All of life’s junk — break-ups, bad days, car accidents, family drama, relationship problems, you name it — seem worse while we’re dealing with them in real-time than they are in the Big Picture. Keep the events of every day in perspective by asking yourself the question, “Is this really a big deal in the grand scheme of things?” If the source of stress isn’t something you’ll remember next week/month/year, lighten up. Search for the humor or irony in the situation and laugh it off. Smile (because you deserve to be happy)!

I hope you’re laughing so much that you get to enjoy these benefits of humor every day! Tell us something funny — an interesting quirk about yourself, fun story, or good joke — in the comments below.

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Daniel Wallen

Daniel is a writer who focuses on blogging about happiness and motivation at Lifehack.

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Last Updated on September 28, 2020

The Pros and Cons of Working from Home

The Pros and Cons of Working from Home

At the start of the year, if you had asked anyone if they could do their work from home, many would have said no. They would have cited the need for team meetings, a place to be able to sit down and get on with their work, the camaraderie of the office, and being able to meet customers and clients face to face.

Almost ten months later, most of us have learned that we can do our work from home and in many ways, we have discovered working from home is a lot better than doing our work in a busy, bustling office environment where we are inundated with distractions and noise.

One of the things the 2020 pandemic has reminded us is we humans are incredibly adaptable. It is one of the strengths of our kind. Yet we have been unknowingly practicing this for years. When we move house we go through enormous upheaval.

When we change jobs, we not only change our work environment but we also change the surrounding people. Humans are adaptable and this adaptability gives us strength.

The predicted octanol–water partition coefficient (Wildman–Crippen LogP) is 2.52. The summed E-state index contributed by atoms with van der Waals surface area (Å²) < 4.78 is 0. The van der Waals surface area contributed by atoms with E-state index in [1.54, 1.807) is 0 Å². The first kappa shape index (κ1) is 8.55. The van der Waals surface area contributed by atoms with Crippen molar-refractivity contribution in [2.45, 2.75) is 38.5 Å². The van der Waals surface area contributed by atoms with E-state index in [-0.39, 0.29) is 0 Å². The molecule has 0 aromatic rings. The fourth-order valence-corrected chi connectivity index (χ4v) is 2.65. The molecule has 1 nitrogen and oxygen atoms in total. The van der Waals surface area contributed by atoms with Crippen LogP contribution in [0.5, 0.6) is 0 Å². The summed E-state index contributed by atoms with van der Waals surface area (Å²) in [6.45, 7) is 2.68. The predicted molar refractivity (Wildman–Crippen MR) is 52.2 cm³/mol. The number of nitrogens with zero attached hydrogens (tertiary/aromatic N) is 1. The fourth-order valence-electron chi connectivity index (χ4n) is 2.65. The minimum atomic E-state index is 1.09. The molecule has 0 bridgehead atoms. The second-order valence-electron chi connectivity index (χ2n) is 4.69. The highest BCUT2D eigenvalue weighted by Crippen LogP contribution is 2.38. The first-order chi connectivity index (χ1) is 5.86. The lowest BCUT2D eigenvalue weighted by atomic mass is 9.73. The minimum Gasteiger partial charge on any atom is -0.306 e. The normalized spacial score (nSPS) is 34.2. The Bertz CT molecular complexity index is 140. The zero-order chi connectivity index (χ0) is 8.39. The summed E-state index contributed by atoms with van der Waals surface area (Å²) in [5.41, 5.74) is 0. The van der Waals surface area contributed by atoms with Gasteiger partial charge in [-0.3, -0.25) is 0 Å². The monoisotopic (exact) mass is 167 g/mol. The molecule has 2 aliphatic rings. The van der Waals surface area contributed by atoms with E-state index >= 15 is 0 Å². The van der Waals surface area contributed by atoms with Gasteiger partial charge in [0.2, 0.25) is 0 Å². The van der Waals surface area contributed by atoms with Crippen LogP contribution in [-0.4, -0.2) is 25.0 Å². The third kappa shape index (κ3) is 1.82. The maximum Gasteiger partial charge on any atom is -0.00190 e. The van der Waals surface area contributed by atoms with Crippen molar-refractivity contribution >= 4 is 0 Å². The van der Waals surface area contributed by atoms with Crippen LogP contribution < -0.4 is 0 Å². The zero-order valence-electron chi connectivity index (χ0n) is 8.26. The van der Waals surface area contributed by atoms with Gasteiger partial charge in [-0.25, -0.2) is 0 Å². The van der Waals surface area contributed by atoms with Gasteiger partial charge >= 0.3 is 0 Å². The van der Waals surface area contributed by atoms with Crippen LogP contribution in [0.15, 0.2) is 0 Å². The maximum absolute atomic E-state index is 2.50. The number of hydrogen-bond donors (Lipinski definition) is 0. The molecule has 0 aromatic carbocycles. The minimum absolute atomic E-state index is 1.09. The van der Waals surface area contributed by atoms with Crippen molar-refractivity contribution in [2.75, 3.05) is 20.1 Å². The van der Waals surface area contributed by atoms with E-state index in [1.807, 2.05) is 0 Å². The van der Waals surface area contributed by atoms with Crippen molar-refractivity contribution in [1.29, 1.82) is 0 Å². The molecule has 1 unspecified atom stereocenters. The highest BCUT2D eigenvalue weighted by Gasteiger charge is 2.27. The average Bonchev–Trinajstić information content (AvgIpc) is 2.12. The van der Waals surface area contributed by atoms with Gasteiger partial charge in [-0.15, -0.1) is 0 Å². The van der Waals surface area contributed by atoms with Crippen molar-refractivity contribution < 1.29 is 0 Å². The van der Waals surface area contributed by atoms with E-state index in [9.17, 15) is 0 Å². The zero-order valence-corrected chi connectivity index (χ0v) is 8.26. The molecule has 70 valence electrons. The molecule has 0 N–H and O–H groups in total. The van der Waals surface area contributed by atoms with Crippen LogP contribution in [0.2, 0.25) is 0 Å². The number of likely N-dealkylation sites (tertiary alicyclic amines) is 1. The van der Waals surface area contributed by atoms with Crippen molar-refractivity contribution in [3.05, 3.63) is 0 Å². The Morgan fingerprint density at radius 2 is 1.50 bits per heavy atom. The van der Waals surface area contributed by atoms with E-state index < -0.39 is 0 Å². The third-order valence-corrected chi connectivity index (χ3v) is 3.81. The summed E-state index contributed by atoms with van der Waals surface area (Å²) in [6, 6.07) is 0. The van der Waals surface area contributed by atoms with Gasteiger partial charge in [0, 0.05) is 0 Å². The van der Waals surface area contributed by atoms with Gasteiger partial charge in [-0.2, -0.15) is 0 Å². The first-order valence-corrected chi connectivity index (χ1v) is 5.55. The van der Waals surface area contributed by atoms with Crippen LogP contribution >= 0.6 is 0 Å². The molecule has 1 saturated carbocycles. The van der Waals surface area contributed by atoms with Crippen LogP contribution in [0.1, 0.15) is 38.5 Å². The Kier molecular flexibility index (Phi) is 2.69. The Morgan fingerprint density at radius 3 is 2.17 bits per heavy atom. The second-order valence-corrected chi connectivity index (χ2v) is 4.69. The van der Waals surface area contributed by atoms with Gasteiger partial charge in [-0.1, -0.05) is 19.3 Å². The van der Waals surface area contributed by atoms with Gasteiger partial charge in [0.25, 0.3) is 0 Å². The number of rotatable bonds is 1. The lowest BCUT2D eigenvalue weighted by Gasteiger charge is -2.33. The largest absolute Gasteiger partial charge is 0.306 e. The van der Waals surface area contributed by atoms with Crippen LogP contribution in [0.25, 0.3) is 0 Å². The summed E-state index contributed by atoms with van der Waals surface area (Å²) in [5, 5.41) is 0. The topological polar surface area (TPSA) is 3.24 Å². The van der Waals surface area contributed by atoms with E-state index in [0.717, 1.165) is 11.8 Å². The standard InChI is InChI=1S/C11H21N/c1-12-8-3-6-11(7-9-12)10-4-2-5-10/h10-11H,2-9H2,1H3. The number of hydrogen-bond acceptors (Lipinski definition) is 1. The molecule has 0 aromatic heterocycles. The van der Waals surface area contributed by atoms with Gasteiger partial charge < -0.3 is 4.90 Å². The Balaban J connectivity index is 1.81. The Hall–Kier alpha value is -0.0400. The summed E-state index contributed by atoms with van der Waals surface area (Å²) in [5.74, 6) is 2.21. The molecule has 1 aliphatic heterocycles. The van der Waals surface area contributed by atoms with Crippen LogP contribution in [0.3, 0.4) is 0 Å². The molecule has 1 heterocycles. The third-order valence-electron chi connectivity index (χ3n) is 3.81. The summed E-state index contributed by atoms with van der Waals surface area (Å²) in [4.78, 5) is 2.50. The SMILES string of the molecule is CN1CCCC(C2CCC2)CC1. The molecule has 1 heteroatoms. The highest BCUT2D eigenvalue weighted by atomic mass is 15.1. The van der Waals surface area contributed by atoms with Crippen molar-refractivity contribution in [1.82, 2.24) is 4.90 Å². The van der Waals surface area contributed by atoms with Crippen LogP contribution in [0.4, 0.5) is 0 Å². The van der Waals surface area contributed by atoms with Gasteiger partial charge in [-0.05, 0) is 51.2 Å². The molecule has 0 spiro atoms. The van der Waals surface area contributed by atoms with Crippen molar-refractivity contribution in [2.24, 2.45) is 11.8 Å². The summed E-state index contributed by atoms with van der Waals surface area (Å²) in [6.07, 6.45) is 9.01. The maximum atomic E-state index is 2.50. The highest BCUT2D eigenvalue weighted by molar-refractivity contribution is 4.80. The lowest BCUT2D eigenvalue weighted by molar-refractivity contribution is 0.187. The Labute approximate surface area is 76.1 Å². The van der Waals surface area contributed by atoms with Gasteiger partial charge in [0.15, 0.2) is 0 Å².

So, what are the pros and cons of working from home? Below I will share some things I have discovered since I made the change to being predominantly a person who works from home.

Pro #1: A More Relaxed Start to the Day

This one I love. When I had to be at a place of work in the past, I would always set my alarm to give me just enough time to make coffee, take a shower, and change. Mornings always felt like a rush.

Now, I can wake up a little later, make coffee and instead of rushing to get out of the door at a specific time, I can spend ten minutes writing in my journal, reviewing my plan for the day, and start the day in a more relaxed frame of mind.

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When you start the day in a relaxed state, you begin more positively. You find you have more clarity and more focus and you are not wasting energy worrying about whether you will be late.

Pro #2: More Quiet, Focused Time = Increased Productivity

One of the biggest difficulties of working in an office is the noise and distractions. If a colleague or boss can see you sat at your desk, you are more approachable. It is easier for them to ask you questions or engage you in meaningless conversations.

Working from home allows you to shut the door and get on with an hour or two of quiet focused work. If you close down your Slack and Email, you avoid the risk of being disturbed and it is amazing how much work you can get done.

An experiment conducted in 2012 found that working from home increased a person’s productivity by 13%, and more recent studies also find significant increases in productivity.[1]

When our productivity increases, the amount of time we need to perform our work decreases, and this means we can spend more time on activities that can bring us closer to our family and friends as well as improve our mental health.

Pro #3: More Control Over Your Day

Without bosses and colleagues watching over us all day, we have a lot more control over what we do. While some work will inevitably be more urgent than others, we still get a lot more choice about what we work on.

We also get more control over where we work. I remember when working in an office, we were given a fixed workstation. Some of these workstations were pleasant with a lot of natural sunlight, but other areas were less pleasant. It was often the luck of the draw whether we find ourselves in a good place to work or not.

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By working from home we can choose what work to work on and whether we want to face a window or not. We can get up and move to another place, and we can move from room to room. And if you have a garden, on nice days you could spend a few hours working outside.